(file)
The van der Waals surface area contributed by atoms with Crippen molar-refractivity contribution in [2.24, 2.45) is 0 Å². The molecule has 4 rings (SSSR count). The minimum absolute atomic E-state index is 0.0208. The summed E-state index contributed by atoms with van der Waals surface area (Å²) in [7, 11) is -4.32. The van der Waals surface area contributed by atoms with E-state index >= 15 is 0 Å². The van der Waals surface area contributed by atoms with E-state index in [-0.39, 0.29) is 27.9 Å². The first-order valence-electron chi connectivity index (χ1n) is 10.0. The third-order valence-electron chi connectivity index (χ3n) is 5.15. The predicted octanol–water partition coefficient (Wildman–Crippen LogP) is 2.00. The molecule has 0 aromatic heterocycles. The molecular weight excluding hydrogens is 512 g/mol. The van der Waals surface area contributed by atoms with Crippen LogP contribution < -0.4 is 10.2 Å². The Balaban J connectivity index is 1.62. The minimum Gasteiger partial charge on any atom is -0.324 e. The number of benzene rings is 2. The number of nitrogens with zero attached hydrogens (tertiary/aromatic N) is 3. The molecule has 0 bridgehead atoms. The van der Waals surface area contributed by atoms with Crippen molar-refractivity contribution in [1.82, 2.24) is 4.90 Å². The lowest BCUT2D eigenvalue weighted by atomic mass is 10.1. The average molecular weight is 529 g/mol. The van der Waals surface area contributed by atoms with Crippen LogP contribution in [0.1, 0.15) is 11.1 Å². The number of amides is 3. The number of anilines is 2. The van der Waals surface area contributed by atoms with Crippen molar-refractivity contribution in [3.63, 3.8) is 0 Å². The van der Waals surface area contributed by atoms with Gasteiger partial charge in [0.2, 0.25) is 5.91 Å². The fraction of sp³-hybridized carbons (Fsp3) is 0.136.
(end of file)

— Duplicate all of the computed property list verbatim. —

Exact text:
The van der Waals surface area contributed by atoms with Crippen molar-refractivity contribution in [2.24, 2.45) is 0 Å². The molecule has 4 rings (SSSR count). The minimum absolute atomic E-state index is 0.0208. The summed E-state index contributed by atoms with van der Waals surface area (Å²) in [7, 11) is -4.32. The van der Waals surface area contributed by atoms with E-state index >= 15 is 0 Å². The van der Waals surface area contributed by atoms with E-state index in [-0.39, 0.29) is 27.9 Å². The first-order valence-electron chi connectivity index (χ1n) is 10.0. The third-order valence-electron chi connectivity index (χ3n) is 5.15. The predicted octanol–water partition coefficient (Wildman–Crippen LogP) is 2.00. The molecule has 0 aromatic heterocycles. The molecular weight excluding hydrogens is 512 g/mol. The van der Waals surface area contributed by atoms with Crippen LogP contribution < -0.4 is 10.2 Å². The Balaban J connectivity index is 1.62. The minimum Gasteiger partial charge on any atom is -0.324 e. The number of benzene rings is 2. The number of nitrogens with zero attached hydrogens (tertiary/aromatic N) is 3. The molecule has 0 bridgehead atoms. The van der Waals surface area contributed by atoms with Crippen molar-refractivity contribution in [1.82, 2.24) is 4.90 Å². The lowest BCUT2D eigenvalue weighted by atomic mass is 10.1. The average molecular weight is 529 g/mol. The van der Waals surface area contributed by atoms with Crippen LogP contribution in [0.1, 0.15) is 11.1 Å². The number of amides is 3. The number of anilines is 2. The van der Waals surface area contributed by atoms with Crippen molar-refractivity contribution in [3.63, 3.8) is 0 Å². The van der Waals surface area contributed by atoms with Gasteiger partial charge in [0.2, 0.25) is 5.91 Å². The fraction of sp³-hybridized carbons (Fsp3) is 0.136.